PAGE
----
UNITED STATES DISTRICT COURT EASTERN DISTRICT OF MISSOURI EASTERN DIVISION SUSAN NEIDERT, Plaintiff, v. NANCY A. BERRYHILL,1 Acting Commissioner of Social Security Defendant. ) ) ) ) ) ) ) ) ) ) ) Case No. 4:16-cv-00582-NCC MEMORANDUM AND ORDER This is an action under Title 42 U.S.C. § 405(g) for judicial review of the final decision of the Commissioner denying the application of Susan Neidert (“Plaintiff”) for Disability Insurance Benefits (“DIB”) under Title II of the Social Security Act, 42 U.S.C. §§ 401, et seq. Plaintiff has filed a brief in support of the Complaint (Doc. 15) and Defendant has filed a brief in support of the Answer (Doc. 20). Plaintiff has also filed a Reply to the Answer. (Doc. 21). The parties have consented to the jurisdiction of the undersigned United States Magistrate Judge pursuant to Title 28 U.S.C. § 636(c). (Doc. 10). I. PROCEDURAL HISTORY Plaintiff filed her application for DIB on April 26, 2013, alleging an onset date of March 3, 2008. (Tr. 152-158). Plaintiff was initially denied on August 27, 2013, and she filed a Request for Hearing before an Administrative Law Judge (“ALJ”) on October 1, 2013. (Tr. 105- 1 Nancy A. Berryhill is now the Acting Commissioner of Social Security. Pursuant to Rule 25(d) of the Federal Rules of Civil Procedure, Nancy A. Berryhill should be substituted for Acting Commissioner Carolyn W. Colvin as the defendant in this suit. No further action needs to be taken to continue this suit by reason of the last sentence of section 205(g) of the Social Security Act, 42 U.S.C. § 405(g). 106). The ALJ conducted a video conference hearing on December 8, 2014. (Tr. 53-85). After the hearing, by decision dated December 18, 2014, the ALJ found Plaintiff not disabled. (Tr. 1025). On February 23, 2016, the Appeals Council denied Plaintiff’s request for review. (Tr. 1-6). As such, the ALJ’s decision stands as the final decision of the Commissioner. In a separate proceeding, Plaintiff was approved for Supplemental Security Income (“SSI”) benefits with an onset in April 2013, the date on which she applied for benefits. (Tr. 9). II. DECISION OF THE ALJ The ALJ determined that Plaintiff has the severe impairment of mild degenerative disc disease. (Tr. 15). The ALJ determined Plaintiff does not have any impairment or combination of impairments that met or medically equaled the severity of the listed impairments in 20 C.F.R. Part 404, Subpart P, and Appendix 1. (Tr. 17). After considering the entire record, the ALJ determined Plaintiff has the residual functional capacity (“RFC”) to perform medium work as defined in 20 C.F.R. § 404.1567(c) with the following limitations. (Tr. 17-18). Plaintiff can lift, carry, push and pull 50 pounds occasionally and 25 pounds frequently. (Id.). She can sit, stand, and walk for six hours of an eight-hour workday. (Tr. 18). Plaintiff can occasionally climb ramps and stairs, but can never climb ladders, ropes, or scaffolds. (Id.). She can occasionally stoop, kneel, crouch, and crawl. (Id.). The ALJ found Plaintiff was capable of performing her past relevant work as a motor vehicle assembler through the date last insured. (Tr. 20). Accordingly, the ALJ found that Plaintiff was not under a disability at any time between March 3, 2008, the alleged onset date, and December 31, 2012, the date last insured. (Tr. 21). 2 III. LEGAL STANDARD Under the Social Security Act, the Commissioner has established a five-step process for determining whether a person is disabled. 20 C.F.R. §§ 416.920, 404.1529. “‘If a claimant fails to meet the criteria at any step in the evaluation of disability, the process ends and the claimant is determined to be not disabled.’” Goff v. Barnhart, 421 F.3d 785, 790 (8th Cir. 2005) (quoting Eichelberger v. Barnhart, 390 F.3d 584, 590-91 (8th Cir. 2004)). In this sequential analysis, the claimant first cannot be engaged in “substantial gainful activity” to qualify for disability benefits. 20 C.F.R. §§ 416.920(b), 404.1520(b). Second, the claimant must have a severe impairment. 20 C.F.R. §§ 416.920(c), 404.1520(c). The Social Security Act defines “severe impairment” as “any impairment or combination of impairments which significantly limits [claimant’s] physical or mental ability to do basic work activities. . . .” Id. “‘The sequential evaluation process may be terminated at step two only when the claimant’s impairment or combination of impairments would have no more than a minimal impact on [his or] her ability to work.’” Page v. Astrue, 484 F.3d 1040, 1043 (8th Cir. 2007) (quoting Caviness v. Massanari, 250 F.3d 603, 605 (8th Cir. 2001), citing Nguyen v. Chater, 75 F.3d 429, 430-31 (8th Cir. 1996)). Third, the ALJ must determine whether the claimant has an impairment which meets or equals one of the impairments listed in the Regulations. 20 C.F.R. §§ 416.920(d), 404.1520(d). If the claimant has one of, or the medical equivalent of, these impairments, then the claimant is per se disabled without consideration of the claimant’s age, education, or work history. Id. Fourth, the impairment must prevent the claimant from doing past relevant work. 20 C.F.R. §§ 416.920(f), 404.1520(f). The burden rests with the claimant at this fourth step to establish his or her RFC. Steed v. Astrue, 524 F.3d 872, 874 n.3 (8th Cir. 2008) (“Through step four of this analysis, the claimant has the burden of showing that she is disabled.”). The ALJ 3 will review a claimant’s RFC and the physical and mental demands of the work the claimant has done in the past. 20 C.F.R. § 404.1520(f). Fifth, the severe impairment must prevent the claimant from doing any other work. 20 C.F.R. §§ 416.920(g), 404.1520(g). At this fifth step of the sequential analysis, the Commissioner has the burden of production to show evidence of other jobs in the national economy that can be performed by a person with the claimant’s RFC. Steed, 524 F.3d at 874 n.3. If the claimant meets these standards, the ALJ will find the claimant to be disabled. “The ultimate burden of persuasion to prove disability, however, remains with the claimant.” Young v. Apfel, 221 F.3d 1065, 1069 n.5 (8th Cir. 2000). See also Harris v. Barnhart, 356 F.3d 926, 931 n.2 (8th Cir. 2004) (citing 68 Fed. Reg. 51153, 51155 (Aug. 26, 2003)); Stormo v. Barnhart, 377 F.3d 801, 806 (8th Cir. 2004) (“The burden of persuasion to prove disability and to demonstrate RFC remains on the claimant, even when the burden of production shifts to the Commissioner at step five.”). Even if a court finds that there is a preponderance of the evidence against the ALJ’s decision, the decision must be affirmed if it is supported by substantial evidence. Clark v. Heckler, 733 F.2d 65, 68 (8th Cir. 1984). “Substantial evidence is less than a preponderance but is enough that a reasonable mind would find it adequate to support the Commissioner’s conclusion.” Krogmeier v. Barnhart, 294 F.3d 1019, 1022 (8th Cir. 2002). See also Cox v. Astrue, 495 F.3d 614, 617 (8th Cir. 2007). It is not the job of the district court to re-weigh the evidence or review the factual record de novo. Cox, 495 F.3d at 617. Instead, the district court must simply determine whether the quantity and quality of evidence is enough so that a reasonable mind might find it adequate to support the ALJ’s conclusion. Davis v. Apfel, 239 F.3d 962, 966 (8th Cir. 2001) (citing McKinney v. Apfel, 228 F.3d 860, 863 (8th Cir. 2000)). Weighing the evidence is a function of 4 the ALJ, who is the fact-finder. Masterson v. Barnhart, 363 F.3d 731, 736 (8th Cir. 2004). Thus, an administrative decision which is supported by substantial evidence is not subject to reversal merely because substantial evidence may also support an opposite conclusion or because the reviewing court would have decided differently. Krogmeier, 294 F.3d at 1022. To determine whether the Commissioner’s final decision is supported by substantial evidence, the court is required to review the administrative record as a whole and to consider: (1) Findings of credibility made by the ALJ; (2) The education, background, work history, and age of the claimant; (3) The medical evidence given by the claimant’s treating physicians; (4) The subjective complaints of pain and description of the claimant’s physical activity and impairment; (5) The corroboration by third parties of the claimant’s physical impairment; (6) The testimony of vocational experts based upon proper hypothetical questions which fairly set forth the claimant’s physical impairment; and (7) The testimony of consulting physicians. Brand v. Sec’y of Dep’t of Health, Educ. & Welfare, 623 F.2d 523, 527 (8th Cir. 1980). IV. DISCUSSION In her appeal of the Commissioner’s decision, Plaintiff raises two issues. First, Plaintiff asserts the ALJ erred by failing to obtain expert medical testimony at the hearing to assess Plaintiff’s impairments prior to the date last insured. (Doc. 15 at 9). Second, Plaintiff argues the ALJ’s determination that she had the RFC to perform medium work is not supported by substantial evidence. (Id.). For the following reasons, the court finds that Plaintiff’s arguments are without merit, and that the ALJ’s decision is based on substantial evidence and is consistent with the Regulations and case law. 5 A. Use of a Medical Advisor’s Opinion Plaintiff argues that Social Security Ruling 83-20 requires the ALJ to obtain expert medical testimony in assessing whether Plaintiff’s degenerative impairment became disabling before the date last insured. SSR 83-20 sets out guidelines for determining the onset date of a claimant’s disability. Grebenick v. Chater, 121 F.3d 1193, 1200 (8th Cir. 1997); Social Security Ruling 83-20, 1983 WL 31249 (1983) (hereinafter “SSR 83-20”). When determining the onset date for a non-traumatic injury or progressive impairment, the ALJ should consider the applicant’s allegations, the applicant’s work history, and the medical and other evidence concerning the applicant’s conditions. SSR 83-20. The onset date must be based on the facts and must be consistent with the medical evidence in the record. Id. For slowly progressive impairments, it is sometimes impossible to determine the exact date on which an impairment became disabling solely from the medical evidence. Id. This is especially true when the alleged onset date and the date last insured are in the distant past and when there are not adequate medical records from the relevant time period. Id. When the medical evidence is ambiguous as to the onset date, the ALJ must infer an onset date. Westbrook v. Astrue, No. 4:06 CV 997 DDN, 2007 WL 5110314, at *9 (E.D. Mo. Aug. 29, 2017); SSR 8320. The ALJ’s inference depends on the facts of a particular case, but must have legitimate medical basis. Grebenick, 121 F.3d at 1200; SSR 83-20. Importantly, SSR 83-20 states the ALJ “should call on the services of a medical advisor when onset must be inferred” to provide a medical basis for an onset date. SSR 83-20. However, when the medical evidence from the relevant time period is unambiguous as to the onset date, the ALJ need not obtain a medical advisor’s opinion. Karlix v. Barnhart, 457 F.3d 742 (8th Cir. 2006). 6 Before October 2016, some courts found the language of SSR 83-20 to require the ALJ to obtain a medical advisor’s opinion when medical evidence is ambiguous as to an onset date. E.g., Fischer v. Colvin, 831 F.3d. 31, 38 (1st Cir. 2016); Grebenick, 121 F.3d at 1201 (“If the medical evidence is ambiguous and a retroactive inference is necessary, SSR 83-20 requires the ALJ to call upon the services of a medical advisor to insure that the determination of onset is based upon a ‘legitimate medical basis.’”); Westbrook, 2007 WL 5110314, at *30. Other courts interpreted the use of the word “should” in SSR 83-20 (rather than “must” or “shall”) as imposing no strict requirement on the ALJ. E.g., Eichstadt v. Astrue, 534 F.3d 663, 667 (7th Cir 2008). To clarify the requirements of SSR 83-20, the Commissioner issued an Emergency Message, effective October 17, 2016. Clarification of Social Security Ruling 83-20, EM-16036, available at https://secure.ssa.gov/apps10/reference.nsf/links/10172016104408AM (hereinafter “EM-16036”). The Emergency Message unequivocally states that SSR 83-20 does not require the ALJ to obtain a medical advisor’s opinion when onset must be inferred. Id. Instead, “the decision to call on the services of a medical expert when onset must be inferred is always at the ALJ’s discretion.” Id. The Commissioner’s reasonable interpretation of SSR 83-20 is entitled to deference. Howard v. Massanari, 255 F.3d 577, 581 (8th Cir. 2001) (“We defer heavily to the findings and conclusions of the SSA.”). As such, the court need not decide whether the medical evidence is ambiguous in order to address Plaintiff’s argument. SSR 83-20 requires only that the inferred onset date “have a legitimate medical basis.” SSR 83-20. To that end, SSR 83-20 suggests the ALJ call upon a medical advisor in some cases to provide that legitimate medical basis. Id. The ALJ retains considerable discretion in determining whether an onset date is supported by medical evidence. Id.; EM-16036. To the extent Plaintiff asserts the ALJ must call upon a medical advisor to infer 7 an onset date, the court rejects this argument and instead finds it is within the ALJ’s discretion to choose not to elicit the testimony of a medical advisor. In the alternative, even if a medical advisor’s opinion is required when the medical record is ambiguous, the Court finds the medical evidence from the relevant time period to be unambiguous. The critical question here is not the exact onset date of Plaintiff’s disability, but rather whether the onset date is before the date last insured. Grebenick, 121 F.3d at 1201. Despite the developed record, there is little objective evidence suggesting Plaintiff was disabled before the date last insured. The objective medical evidence from before the date last insured shows only moderate findings in Plaintiff’s back and lower extremities. (Tr. 285, 293, 323-24, 330, 332, 337-38). Medical evidence of Plaintiff’s disability is also lacking after the date last insured, although a 2014 x-ray revealed “S-shaped” scoliosis of the thoracic spine for the first time. (Tr. 275). While two medical opinions—one from Dr. Stephen Williamson, a consultative examiner, dated July of 2013 and one from Nurse Jimmy Bell, RN, FNP, Plaintiff’s primary care provider, dated November of 2014—indicate Plaintiff was more limited in terms of standing and lifting than the ALJ determined she was in December of 2012. (Tr. 17-18, 257-68, 381-83). However, these opinions do not rise to the level of creating an ambiguity. Because Plaintiff’s condition is progressive, it would not be surprising if she were slightly more impaired after the date last insured than she was before it. Although medical evidence from after the date last insured may shed light on Plaintiff’s condition before the date last insured, the opinions are not enough to create a reasonable ambiguity, especially in consideration of the objective evidence from the relevant period. Therefore, the medical evidence in the record unambiguously supports the inference that Plaintiff was not disabled prior to the date last insured, and thus a medical advisor is unnecessary under any reasonable interpretation of SSR 83-20. Accordingly, the court 8 finds the ALJ did not err by declining to call upon a medical advisor at the administrative hearing. B. RFC Determination Plaintiff next argues there are several flaws with the ALJ’s RFC determination. (Tr. 9). First, Plaintiff asserts the ALJ’s RFC determination is not supported by substantial evidence. (Id.). Specifically, Plaintiff points to Dr. Williamson’s consultative report dated July 13, 2013 and Nurse Bell’s Medical Source Statement date November 25, 2014, both of which suggest Plaintiff was capable of performing light to sedentary work. (Tr. 257-68, 381-83). Second, Plaintiff argues the ALJ erred by improperly discounting these two opinions, thereby improperly substituting his own opinion for that of a medical professional. (Tr. 13). “RFC is an administrative assessment of the extent to which an individual’s medically determinable impairment(s), including any related symptoms, such as pain, may cause physical or mental limitations or restrictions that may affect his or her capacity to do work-related physical and mental activities.” Social Security Ruling 96–8p, 1996 WL 374184 at *2. RFC is “the most a claimant can do despite his limitations.” Moore v. Astrue, 572 F.3d 520, 523 (8th Cir. 2009) (citing 20 C.F.R. § 404.1545(a)(1)). The ultimate burden of establishing the RFC is on the claimant. See Buford v. Colvin, 824 F.3d 793, 796 (8th Cir. 2016). The ALJ’s RFC assessment must be based on “all the relevant evidence in [the] case record.” 20 C.F.R. § 404.1545(a). In evaluating the ALJ’s RFC assessment, “we consider all of the evidence that was before the ALJ, but we do not re-weigh the evidence, and we defer to the ALJ’s determinations regarding the credibility of witnesses so long as such determinations are supported by good reasons and substantial evidence.” Vester v. Barnhart, 416 F.3d 886, 889 (8th Cir. 2005). RFC is a medical question, and an ALJ’s assessment must be based on some medical evidence, but an 9 ALJ is not limited to considering medical evidence only. Cox, 495 F.3d at 619. The question before the court is whether substantial evidence supports the ALJ’s RFC determination, not whether the record supports a different, more limited RFC. Blackburn v. Colvin, 761 F.3d 853, 858 (8th Cir. 2014). After consideration of the record as a whole, the ALJ determined Plaintiff has the RFC to perform medium work2 with the following limitations. (Tr. 17). Plaintiff is limited to lifting, carrying, pushing, and pulling up to 50 pounds occasionally and up to 25 pounds frequently. (Tr. 17-18). Plaintiff is able to stand, walk, and sit for six hours in an eight hour workday. (Tr. 18). Plaintiff is able to occasionally climb ramps and stairs, but never able to climb ladders, ropes, and scaffolds. (Id.). Plaintiff is not capable of stooping, kneeling, crouching, or crawling. (Id.). In determining Plaintiff’s RFC, the ALJ first addressed Plaintiff’s allegations of pain and limited functionality. (Id.). An ALJ may discount a claimant’s subjective claims of extreme pain or limitations if such claims are inconsistent with the claimant’s daily activities. Haley v. Massanari, 258 F.3d 742, 748 (8th Cir. 2001). The ALJ reviewed Plaintiff’s testimony that she was able to cook, sweep, mop, vacuum, and dust on a daily basis. (Tr. 18). The ALJ also considered Plaintiff’s statements that she was able to care for her grandson and her landlord by cooking meals, doing laundry, and cleaning up after them, and was able to drive and shop in stores, albeit with some limitations. (Id.). The ALJ further reviewed Plaintiff’s testimony that she volunteered, with some accommodations, at a center in St. James, Missouri. (Id.). Despite Plaintiff’s complaints of severe pain and limitations, the ALJ properly found Plaintiff’s own testimony about her daily activities did not support a more limited RFC. See Lawrence v. Chater, 107 F.3d 674, 676 (8th Cir. 1997) (plaintiff dressed and bathed herself, did housework, 2 “Medium work” is defined as work that involves “lifting no more than 50 pounds at a time with frequent lifting or carrying of objects weighing up to 25 pounds.” 20 C.F.R. § 404.1567(c). 10 cooked, and shopped); Pena v. Chater, 76 F.3d 906, 908 (8th Cir. 1996) (plaintiff cared for a child, shopped in stores, and occasionally drove); Nguyen, 75 F.3d at 429 (plaintiff visited neighbors, cooked meals, did laundry and attended church); Shannon v. Chater, 54 F.3d 484, 487 (8th Cir. 1995) (plaintiff cooked breakfast, cleaned his house, did other chores, visited friends and relatives, and attended church at least twice a month). The ALJ next considered Plaintiff’s work history in relation to her claims of severe limitation. (Tr. 19). The ALJ noted that Plaintiff’s steady work history from 1998 to 2007 would normally support her claims that she was unable to return to work. (Id.). However, a claimant’s credibility is weakened when they stopped working for a non-medical reason. Milam v. Colvin, 794 F.3d 978, 985 (8th Cir. 2015). The ALJ found Plaintiff not fully credible because Plaintiff testified that she quit working because the factory closed down and that she did not seek other employment thereafter in order to care for her grandson. (Tr.19). Eichelberger, 390 F.3d at 590 (holding the ALJ properly discounted claimant’s complaints in part because claimant stopped working around the same time she became her grandchild’s primary care giver). The ALJ also examined the medical evidence in determining Plaintiff’s RFC. The ALJ noted there is little mention of Plaintiff’s back problems prior to December 31, 2012, the date last insured. (Id.). The earliest medical evidence of Plaintiff’s back problems is dated October 17, 2011, when x-rays first showed signs of mild degenerative disc disease. (Tr. 285). Plaintiff did not see a doctor about her back again until 2013, after the date last insured. (Tr. 257-68). Further x-rays of Plaintiff’s spine, dated August 8, 2013, confirmed the diagnosis of mild degenerative disc disease, but showed no significant change from 2011. (Tr. 269). On September 4, 2014, well after the date last insured, x-rays of Plaintiff’s spine showed mild degenerative disc disease, as well as “S-shaped” scoliosis. (Tr. 275). 11 The medical evidence of Plaintiff’s knee pain from the relevant period also supports the ALJ’s RFC determination. Plaintiff first presented with knee pain in 2008. (Tr. 337-38). On October 24, 2008, images of Plaintiff’s knee showed osteoarthritis and joint effusion. (Tr. 293). Plaintiff was prescribed Feldene, a non-steroidal anti-inflammatory. (Tr. 332). Plaintiff returned for a follow-up two weeks later on November 7, 2008 and reported her knee had improved significantly. (Tr. 330). Carol Teague, A.P.R.N., instructed Plaintiff to continue dieting, exercising, and taking her medications. (Id.). Plaintiff did not complain about knee pain again until she saw Nurse Practitioner Teague on November 11, 2009. (Tr. 323-24). At that visit, Nurse Practitioner Teague prescribed Celebrex, another non-steroidal anti-inflammatory. (Id.). Plaintiff did not seek further treatment for knee pain before the date last insured. Generally, impairments that can be controlled through treatment are not disabling. See Renstrom v. Astrue, 680 F.3d 1057, 1066 (8th Cir. 2012). Failure to seek medical attention can be inconsistent with a claimant’s complaints of severe impairments. Johnson v. Bowen, 866 F.2d 274, 275 (8th Cir. 1989). The ALJ determined the medical evidence showed “only mild” impairments prior to the date last insured. (Tr. 19). The court finds that this evaluation is supported by sufficient evidence such that a reasonable mind could have drawn the conclusion. To the extent Plaintiff argues the medical evidence more strongly supports a different evaluation, that argument is misplaced. Davis, 239 F.3d at 966 (citing McKinney, 228 F.3d at 863). The court need only determine whether a reasonable mind could have come to the same conclusion as the ALJ. Id. Turning to the medical opinion evidence, Dr. Williamson opined that Plaintiff had some postural and range of motion limitations, but was otherwise capable of lifting up to twenty pounds frequently, standing and walking occasionally, and sitting continuously. (Tr. 261). Dr. 12 Williamson’s opinion is consistent with a finding that Plaintiff is capable of performing only light to sedentary work. 20 C.F.R. § 404.1567(a-c). However, the ALJ discounted Dr. Williamson for two reasons. First, the ALJ found Dr. Williamson’s opinion was inconsistent with other, objective medical evidence that showed only mild impairments (Tr. 19). Second, the ALJ discounted Dr. Williamson’s opinion because it was not given until more than six months after the date last insured. (Id.). As a preliminary matter, it is important to note Dr. Williamson was not a “treating source,” so his opinion is not entitled to controlling weight. See 20 C.F.R. § 404.1527. Instead, the ALJ must evaluate Dr. Williamson’s opinion based on factors including, but not limited to, the nature and length of the source’s relationship with claimant, the evidence on which the source based the opinion, and the opinion’s consistency with the record as whole. Id. The ALJ may properly discount a medical source’s opinion if the opinion is not well supported by, or inconsistent with, other objective medical evidence in the record. Casey v. Astrue, 503 F.3d 687, 694 (8th Cir. 2007); 20 C.F.R. § 404.1527(c)(4). Evidence from after the date last insured can help to “elucidate a medical condition during the time for which benefits might be rewarded,” but such evidence may also be discounted because of the time that has passed. Cox v. Barnhart, 471 F.3d 902, 907 (8th Cir. 2006) (quoting Pyland v. Apfel, 149 F.3d 873, 877 (8th Cir. 1998)). As previously discussed, the ALJ properly weighed the medical evidence up to the time of Dr. Williamson’s opinion and determined that it showed only mild impairments. (Tr. 16). Thus, the ALJ did not err in discrediting Dr. Williamson to the extent his report reflected more severe limitations than mild findings in the record would suggest. Although a relatively short amount of time passed between the date last insured and Dr. Williamson’s opinion, the ALJ is 13 justified in discounting Dr. Williamson’s opinion because the opinion was given after the date last insured. The combination of the opinion’s inconsistency with other medical evidence and its timing were a proper basis on which to discount Dr. Williamson’s report. Plaintiff also argues the ALJ improperly discounted Nurse Bell’s Medical Source Statement. (Doc. 15 at 14). Nurse Bell states Plaintiff could perform “low stress” work without being off task, although she would need breaks and would likely have “good days” and “bad days.” (Tr. 383). Nurse Bell’s opinion also indicates greater limitations in sitting, standing, and lifting than those set out in the ALJ’s RFC determination. (Tr. 18, 382). The ALJ assigned Nurse Bell’s opinion “little weight” for three reasons. (Tr. 20). First, the ALJ determined that Nurse Bell’s opinion indicates restrictions that are not consistent with the objective medical evidence prior to the date last insured. (Id.). Second, the ALJ determined the limitations described by Nurse Bell were inconsistent with Nurse Bell’s own treatment notes. (Id.). Third, Nurse Bell did not examine Plaintiff until almost one year after the date last insured and did not complete the Medical Source Statement until nearly two years after the date last insured. (Id.). Nurse Bell, as a nurse practitioner, is within the “other” medical source category and his opinion is therefore not entitled to controlling weight. Sloan v. Astrue, 499 F.3d 883, 888 (8th Cir. 2007). The ALJ may properly discount Nurse Bell’s opinion to the extent it contradicts the objective medical evidence. Casey, 503 F.3d at 694 (8th Cir. 2007); 20 C.F.R. § 404.1527(c)(4). As with Dr. Williamson’s opinion, the ALJ properly discounted parts of Nurse Bell’s opinion to the extent they are inconsistent with mild objective medical findings prior to the date last insured. (Tr. 19). Additionally, the ALJ properly discounted Nurse Bell’s opinion because it was inconsistent with his own treatment notes. An ALJ may discount a medical opinion that is 14 inconsistent with the source’s own treatment notes. Milam, 794 F.3d at 983; Juszczyk v. Astrue, 542 F.3d 626, 632 (8th Cir. 2008). “In the absence of other evidence in the record, a physician's unrestricted recommendations to increase physical exercise are inconsistent with a claim of physical limitations.” Myers v. Colvin, 721 F.3d 521, 527 (8th Cir. 2013). In February of 2014, Nurse Bell noted that Plaintiff would be able to begin a walking exercise program that spring. (Tr. 363). In May 2014, Nurse Bell indicated that he did not “necessarily agree” with Plaintiff’s decision to apply for disability because he believed Plaintiff could work and would improve her health with lifestyle changes. (Tr. 354). He took a “very strong stand” on Plaintiff’s diet and weight issues. (Id.). In July 2014, Nurse Bell again instructed Plaintiff to exercise three to four times per week. (Tr. 350). In September of 2014, just two months prior to his Medical Source Statement, Nurse Bell noted that Plaintiff was successfully losing weight and suggested she continue exercising once she recovered from a back strain she suffered while lifting something. (Tr. 345). The Court finds that the ALJ reasonably discounted Nurse Bell’s opinion as inconsistent with his own treatment notes. Nurse Bell’s repeated instructions for Plaintiff to exercise throughout 2014 seem inconsistent with the limitations described in his 2014 Medical Source Statement. Nurse Bell’s treatment notes indicate that he believed Plaintiff was capable of working and exercising long after the date last insured. (Tr. 345, 350, 354, 360). Therefore, the ALJ properly discounted Nurse Bell’s Statement to the extent the Statement suggests Plaintiff had severe restrictions in lifting and standing prior to the date last insured. The ALJ also properly discounted Nurse Bell’s opinion because it was not given until well after the date last insured. (Tr. 19). Medical evidence from after the date last insured must be considered, but the evidence is only helpful insofar as it relates to the claimant’s condition 15 before the date last insured. Cox, 471 F.3d at 907; Basinger v. Heckler, 725 F.2d 1166, 1169 (8th Cir. 1984). Plaintiff did not establish care with Nurse Bell until December 2013, nearly one year after Plaintiff was last insured. (Tr. 369-73). Nurse Bell did not complete his Medical Source Statement until November 2014, nearly two years after the date last insured. (Tr. 38183). Because almost two years had passed, Nurse Bell’s Statement had substantially less power to elucidate Plaintiff’s condition on the date last insured. Nurse Bell’s Medical Source Statement reflects his opinion of Plaintiff’s condition in November of 2014, but he does not indicate whether he believed Plaintiff was in a similar or worse in December of 2012. (Tr. 381-83). Objective medical evidence from the relevant period is likely to give a more reliable indication of Plaintiff’s condition on the date last insured. Therefore, the ALJ did not err in discounting Nurse Bell’s Medical Source Statement and instead giving greater weight to medical evidence from before the date last insured. Finally, Plaintiff cites Shontos v. Barnhart, 328 F.3d 418, 427 (8th Cir. 2003) and Freeman v. Astrue, 2011 WL 241951 at *4 (W.D. Mo. Jan. 24, 2011) in support of her argument that the ALJ erred by substituting his own opinion for that of a medical professional (Doc. 15 at 13). However, those cases are distinguishable from Plaintiff’s case because the medical opinions improperly ignored in Shontos and Freeman were both given during the relevant period and based solely on medical evidence from the relevant period. Shontos, 328 F.3d at 426; Freeman, 2011 WL 241951, at *1-2. Additionally, in Shontos, the ALJ erred by giving greater weight to the opinions of nontreating, nonexamining medical consultants than he gave to the opinions of three treating medical sources. Shontos, 328 F.3d at 427. Here, Nurse Bell is a treating source, but, unlike in Shontos, the ALJ did not “rel[y] on the opinions of nontreating, nonexamining medical consultants” in discounting Nurse Bell’s opinion. Id. Instead, the ALJ relied on 16 objective medical evidence from the relevant period and Nurse Bell’s treatment notes. (Tr. 1920). In Freeman, the ALJ improperly discounted a consulting psychologist’s opinion as inconsistent with the claimant’s daily activities, even though the psychologist considered the claimant’s activities when making her assessment. Freeman, 2011 WL 241951, at *4. Because the psychologist accounted for the claimant’s daily activities in her assessment, the ALJ needed to “provide additional explanation why [the psychologist’s] opinion should be dismissed.” Id. Here, there is no evidence that Dr. Williamson or Nurse Bell considered the full range of Plaintiff’s activities. Nurse Bell’s opinion does not mention Plaintiff’s daily activities. (Tr. 38183). Dr. Williamson’s report notes that Plaintiff’s typical day consists of “volunteering at a care center, reading, and resting.” (Tr. 259). Plaintiff testified, however, that she was capable of performing more strenuous activities on a daily basis, including cooking, getting dressed, sweeping, mopping, doing laundry, driving, and shopping. (Tr. 75-76, 186-89). Plaintiff cares for her grandson and a small dog. (Tr. 187). She also helps looks after her landlord by doing his laundry, cooking his meals, and picking up after him. (Id.). Furthermore, inconsistency with Plaintiff’s daily activities is only one reason the ALJ discounted the opinions of Dr. Williamson and Nurse Bell. The ALJ did “provide additional explanation” for discounting the medical opinions by explaining that he found both opinions were inconsistent with the objective medical evidence from the relevant period and were given too far after the date last insured. (Tr. 19). Therefore, the court finds that the ALJ properly evaluated the opinions of Dr. Williamson and Nurse Bell. The ALJ provided adequate reasons for discounting these opinions and did not 17 improperly substitute his own judgment for that of a medical professional. Substantial evidence in the record supports the ALJ’s RFC determination. V. CONCLUSION For the reasons set forth above, the court finds that substantial evidence on the record as a whole supports the Commissioner’s decision that Plaintiff is not disabled. Accordingly, IT IS HEREBY ORDERED that the decision of the Commissioner is AFFIRMED, and Plaintiff’s Complaint is DISMISSED with prejudice. A separate judgment shall be entered incorporating this Memorandum and Order. Dated this 26th day of September, 2017. /s/ Noelle C. Collins NOELLE C. COLLINS UNITED STATES MAGISTRATE JUDGE 18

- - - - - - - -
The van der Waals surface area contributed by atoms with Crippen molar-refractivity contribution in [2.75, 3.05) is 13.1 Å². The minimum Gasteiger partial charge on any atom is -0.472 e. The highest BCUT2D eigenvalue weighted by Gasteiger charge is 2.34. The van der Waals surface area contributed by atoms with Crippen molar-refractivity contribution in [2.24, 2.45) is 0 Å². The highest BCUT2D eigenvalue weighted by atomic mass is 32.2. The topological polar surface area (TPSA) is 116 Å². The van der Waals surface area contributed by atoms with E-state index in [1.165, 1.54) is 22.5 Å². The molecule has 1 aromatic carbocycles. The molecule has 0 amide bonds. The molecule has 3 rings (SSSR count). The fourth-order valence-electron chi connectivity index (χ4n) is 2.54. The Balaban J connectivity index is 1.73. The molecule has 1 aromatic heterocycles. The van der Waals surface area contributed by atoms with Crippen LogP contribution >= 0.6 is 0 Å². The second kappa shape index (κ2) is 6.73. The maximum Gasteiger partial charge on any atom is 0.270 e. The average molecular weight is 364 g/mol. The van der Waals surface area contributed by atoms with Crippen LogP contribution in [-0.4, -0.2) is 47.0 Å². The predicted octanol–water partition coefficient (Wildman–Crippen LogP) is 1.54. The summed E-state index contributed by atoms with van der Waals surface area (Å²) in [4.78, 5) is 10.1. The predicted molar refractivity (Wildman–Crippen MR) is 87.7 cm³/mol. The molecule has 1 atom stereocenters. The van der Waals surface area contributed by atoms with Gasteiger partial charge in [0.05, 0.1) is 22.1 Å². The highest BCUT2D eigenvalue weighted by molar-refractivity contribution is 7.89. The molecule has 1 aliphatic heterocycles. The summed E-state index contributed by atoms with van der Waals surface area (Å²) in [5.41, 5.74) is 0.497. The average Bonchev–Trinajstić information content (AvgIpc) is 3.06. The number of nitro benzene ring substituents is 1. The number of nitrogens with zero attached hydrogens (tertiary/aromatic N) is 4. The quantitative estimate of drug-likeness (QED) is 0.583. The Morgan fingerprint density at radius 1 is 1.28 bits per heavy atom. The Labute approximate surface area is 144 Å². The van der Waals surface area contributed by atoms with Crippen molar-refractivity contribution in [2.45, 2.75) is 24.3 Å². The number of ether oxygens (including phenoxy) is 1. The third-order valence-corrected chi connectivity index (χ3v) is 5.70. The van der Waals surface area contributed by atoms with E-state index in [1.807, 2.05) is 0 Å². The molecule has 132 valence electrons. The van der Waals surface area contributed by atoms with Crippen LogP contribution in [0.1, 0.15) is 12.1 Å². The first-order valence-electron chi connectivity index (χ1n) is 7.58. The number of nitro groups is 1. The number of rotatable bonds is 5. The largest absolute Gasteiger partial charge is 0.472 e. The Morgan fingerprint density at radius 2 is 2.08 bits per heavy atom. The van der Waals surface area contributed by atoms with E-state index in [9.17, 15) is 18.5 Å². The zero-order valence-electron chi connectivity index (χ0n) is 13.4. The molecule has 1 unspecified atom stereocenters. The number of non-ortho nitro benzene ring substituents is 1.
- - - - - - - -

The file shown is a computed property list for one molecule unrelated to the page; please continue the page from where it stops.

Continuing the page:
Disclaimer: Justia Dockets & Filings provides public litigation records from the federal appellate and district courts. These filings and docket sheets should not be considered findings of fact or liability, nor do they necessarily reflect the view of Justia.


Why Is My Information Online?